Canada's cannabis companies are experiencing a rush of investment that's making even some participants paranoid. Tilray Inc., a marijuana company valued at nearly $9 billion, currently trades at a price-to-sales ratio of about 124. That's more than 25 times higher than Amazon Inc. and Apple Inc., the two most valuable companies in the S&P 500. And Canopy Growth Corp.'s $11 billion-plus market value is on par with Barrick Gold Corp.'s, even though the mining firm, with 18,000 workers, is expected to post 20 times the sales this year as the 1,000-employee cannabis company.
Canadian housing starts declined for a second month in August, adding to evidence that higher borrowing costs are slowing the market. Work started on 200,986 homes last month at a seasonally adjusted annual pace, a decline of 2.3 percent.
Trade associations representing farmers, retailers and manufacturers are joining forces in a new multi-million-dollar campaign to oppose President Donald Trump's tariffs, in the latest attempt by U.S. business to stop an escalating trade war. Groups lobbying for months to persuade the president that tariffs are the wrong approach have been largely ignored, as Trump slapped duties on billions of dollars of imports from steel to Chinese products. But a new coalition called Americans for Free Trade is joining Farmers for Free Trade to change the direction in Washington by highlighting stories of businesses, consumers and farmers in the heartland negatively affected by the duties.
New York has replaced London as the world's top financial center as Brexit saps the confidence of U.K. industry professionals, according to a survey.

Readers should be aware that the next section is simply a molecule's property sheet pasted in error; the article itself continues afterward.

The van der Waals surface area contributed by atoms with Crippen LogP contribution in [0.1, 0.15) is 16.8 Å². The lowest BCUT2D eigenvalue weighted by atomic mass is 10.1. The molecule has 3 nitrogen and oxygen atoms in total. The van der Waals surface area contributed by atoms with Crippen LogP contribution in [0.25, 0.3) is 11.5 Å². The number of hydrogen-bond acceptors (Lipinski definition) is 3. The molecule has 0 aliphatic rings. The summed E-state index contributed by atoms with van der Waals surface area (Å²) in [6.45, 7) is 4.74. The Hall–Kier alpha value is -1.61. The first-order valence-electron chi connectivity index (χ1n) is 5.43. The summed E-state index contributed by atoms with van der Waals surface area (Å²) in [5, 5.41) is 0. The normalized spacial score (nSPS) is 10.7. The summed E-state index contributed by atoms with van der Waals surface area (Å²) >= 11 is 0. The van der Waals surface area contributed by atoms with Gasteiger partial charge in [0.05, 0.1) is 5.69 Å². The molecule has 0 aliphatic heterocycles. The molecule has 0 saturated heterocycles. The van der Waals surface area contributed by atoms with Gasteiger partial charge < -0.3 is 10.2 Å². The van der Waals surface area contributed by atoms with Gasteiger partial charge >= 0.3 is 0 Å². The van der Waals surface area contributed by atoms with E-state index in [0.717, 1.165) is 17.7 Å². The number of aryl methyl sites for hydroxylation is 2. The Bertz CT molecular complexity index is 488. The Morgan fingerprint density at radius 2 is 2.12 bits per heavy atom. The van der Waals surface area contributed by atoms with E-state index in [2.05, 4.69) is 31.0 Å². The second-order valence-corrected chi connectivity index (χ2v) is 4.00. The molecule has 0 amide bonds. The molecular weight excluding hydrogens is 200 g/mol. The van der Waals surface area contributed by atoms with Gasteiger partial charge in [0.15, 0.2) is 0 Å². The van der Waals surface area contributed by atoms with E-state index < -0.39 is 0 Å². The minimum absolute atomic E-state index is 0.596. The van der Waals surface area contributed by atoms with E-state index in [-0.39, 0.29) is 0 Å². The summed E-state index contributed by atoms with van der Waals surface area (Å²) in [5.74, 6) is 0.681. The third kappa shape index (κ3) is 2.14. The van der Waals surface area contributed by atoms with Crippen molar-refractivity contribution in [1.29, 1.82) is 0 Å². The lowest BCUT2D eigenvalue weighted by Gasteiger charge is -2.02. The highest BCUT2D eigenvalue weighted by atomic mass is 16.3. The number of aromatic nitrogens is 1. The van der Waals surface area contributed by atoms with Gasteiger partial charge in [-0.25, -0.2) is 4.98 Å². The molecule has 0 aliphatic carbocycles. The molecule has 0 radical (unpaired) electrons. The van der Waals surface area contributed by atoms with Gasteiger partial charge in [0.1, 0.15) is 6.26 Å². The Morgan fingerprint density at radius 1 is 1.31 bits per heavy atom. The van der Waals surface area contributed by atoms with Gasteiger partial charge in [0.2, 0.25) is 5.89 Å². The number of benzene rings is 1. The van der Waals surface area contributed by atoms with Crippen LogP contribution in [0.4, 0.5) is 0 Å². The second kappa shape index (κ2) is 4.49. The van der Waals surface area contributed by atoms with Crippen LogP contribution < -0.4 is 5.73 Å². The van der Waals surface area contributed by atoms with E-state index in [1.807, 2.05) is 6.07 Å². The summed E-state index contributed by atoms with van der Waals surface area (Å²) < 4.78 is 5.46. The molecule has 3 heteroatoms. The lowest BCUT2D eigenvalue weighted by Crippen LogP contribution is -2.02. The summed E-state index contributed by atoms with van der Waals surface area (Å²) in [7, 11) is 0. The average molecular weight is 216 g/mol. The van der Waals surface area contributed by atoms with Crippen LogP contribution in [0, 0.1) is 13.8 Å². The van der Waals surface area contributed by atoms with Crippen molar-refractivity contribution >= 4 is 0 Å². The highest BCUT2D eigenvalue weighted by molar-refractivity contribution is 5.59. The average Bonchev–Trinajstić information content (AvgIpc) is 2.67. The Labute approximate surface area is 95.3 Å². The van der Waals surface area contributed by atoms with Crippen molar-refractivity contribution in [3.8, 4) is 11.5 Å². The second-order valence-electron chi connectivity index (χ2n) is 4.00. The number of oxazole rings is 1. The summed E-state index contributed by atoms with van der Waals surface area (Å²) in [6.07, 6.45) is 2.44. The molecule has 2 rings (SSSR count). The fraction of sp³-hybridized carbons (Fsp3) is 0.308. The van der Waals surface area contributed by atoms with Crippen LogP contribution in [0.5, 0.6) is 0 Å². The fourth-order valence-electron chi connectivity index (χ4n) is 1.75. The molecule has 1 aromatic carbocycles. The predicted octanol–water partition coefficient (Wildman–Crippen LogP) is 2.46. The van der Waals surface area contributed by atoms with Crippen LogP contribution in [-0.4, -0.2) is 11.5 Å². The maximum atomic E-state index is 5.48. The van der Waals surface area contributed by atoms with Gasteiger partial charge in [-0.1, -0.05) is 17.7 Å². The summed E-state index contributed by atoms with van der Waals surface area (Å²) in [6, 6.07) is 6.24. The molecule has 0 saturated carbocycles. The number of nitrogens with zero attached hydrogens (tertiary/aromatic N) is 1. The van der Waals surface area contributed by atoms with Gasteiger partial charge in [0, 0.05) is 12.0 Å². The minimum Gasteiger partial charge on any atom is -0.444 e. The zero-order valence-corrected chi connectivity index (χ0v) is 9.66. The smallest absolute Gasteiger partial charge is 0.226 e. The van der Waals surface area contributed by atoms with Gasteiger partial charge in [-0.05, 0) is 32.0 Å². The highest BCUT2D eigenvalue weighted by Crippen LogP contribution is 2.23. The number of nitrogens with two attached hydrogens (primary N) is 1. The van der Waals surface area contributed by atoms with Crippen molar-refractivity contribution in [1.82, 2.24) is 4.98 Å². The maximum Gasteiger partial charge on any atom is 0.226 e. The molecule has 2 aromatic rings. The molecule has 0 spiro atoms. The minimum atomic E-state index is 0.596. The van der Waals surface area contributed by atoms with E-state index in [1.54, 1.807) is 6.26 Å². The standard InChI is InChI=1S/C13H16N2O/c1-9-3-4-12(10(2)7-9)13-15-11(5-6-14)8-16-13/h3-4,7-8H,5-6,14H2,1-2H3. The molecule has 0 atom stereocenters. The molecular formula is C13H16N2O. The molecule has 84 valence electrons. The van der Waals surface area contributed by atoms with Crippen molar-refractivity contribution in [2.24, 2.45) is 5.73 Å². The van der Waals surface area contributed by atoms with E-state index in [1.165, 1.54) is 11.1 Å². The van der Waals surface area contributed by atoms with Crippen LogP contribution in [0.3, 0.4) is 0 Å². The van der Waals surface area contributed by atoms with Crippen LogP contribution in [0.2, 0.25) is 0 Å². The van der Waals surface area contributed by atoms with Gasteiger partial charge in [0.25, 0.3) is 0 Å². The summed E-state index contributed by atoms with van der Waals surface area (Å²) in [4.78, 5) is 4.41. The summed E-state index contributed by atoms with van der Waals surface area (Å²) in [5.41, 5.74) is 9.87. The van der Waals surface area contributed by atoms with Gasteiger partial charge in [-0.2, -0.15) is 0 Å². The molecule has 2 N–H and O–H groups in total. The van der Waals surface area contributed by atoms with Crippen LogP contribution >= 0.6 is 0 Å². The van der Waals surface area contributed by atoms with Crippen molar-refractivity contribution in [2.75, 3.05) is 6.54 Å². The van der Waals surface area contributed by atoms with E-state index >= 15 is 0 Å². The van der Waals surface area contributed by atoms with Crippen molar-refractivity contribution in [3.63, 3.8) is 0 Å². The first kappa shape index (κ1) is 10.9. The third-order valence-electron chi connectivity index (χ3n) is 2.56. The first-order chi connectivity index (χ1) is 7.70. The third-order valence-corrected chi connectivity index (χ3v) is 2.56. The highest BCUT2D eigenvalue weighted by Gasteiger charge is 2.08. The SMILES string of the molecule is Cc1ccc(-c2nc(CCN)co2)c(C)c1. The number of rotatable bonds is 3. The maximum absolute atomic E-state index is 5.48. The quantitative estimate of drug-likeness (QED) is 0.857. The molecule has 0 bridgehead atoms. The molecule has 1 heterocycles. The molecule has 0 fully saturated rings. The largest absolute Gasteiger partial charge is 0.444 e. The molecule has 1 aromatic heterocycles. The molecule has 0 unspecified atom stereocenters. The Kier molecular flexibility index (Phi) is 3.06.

European equities inched higher as energy shares rose along with crude prices and mining stocks bounced back from their recent sharp sell-off.
Sweden's center-right group of parties says it's ready to work with Prime Minister Stefan Lofven's Social Democrats as the establishment seeks to block the nationalist Sweden Democrats from gaining too much political influence.
The benchmark MSCI Asia Pacific Index fell for a tenth consecutive day Wednesday, extending its recent decline to almost 5 percent and bringing the loss in value to almost $700 billion this year. And there's a slew of reasons: trade, the U.S. dollar, emerging-market turmoil and the bear market in Chinese stocks to name but a few.
China's policy makers are stuck with the most bearish equity market in years as their attempts to lift sentiment fail to gain traction. The Shanghai Composite Index closed Wednesday within just half a point of its lowest level since 2014, ignoring an article in the Securities Daily expressing support for the market and suggesting value investors should start buying.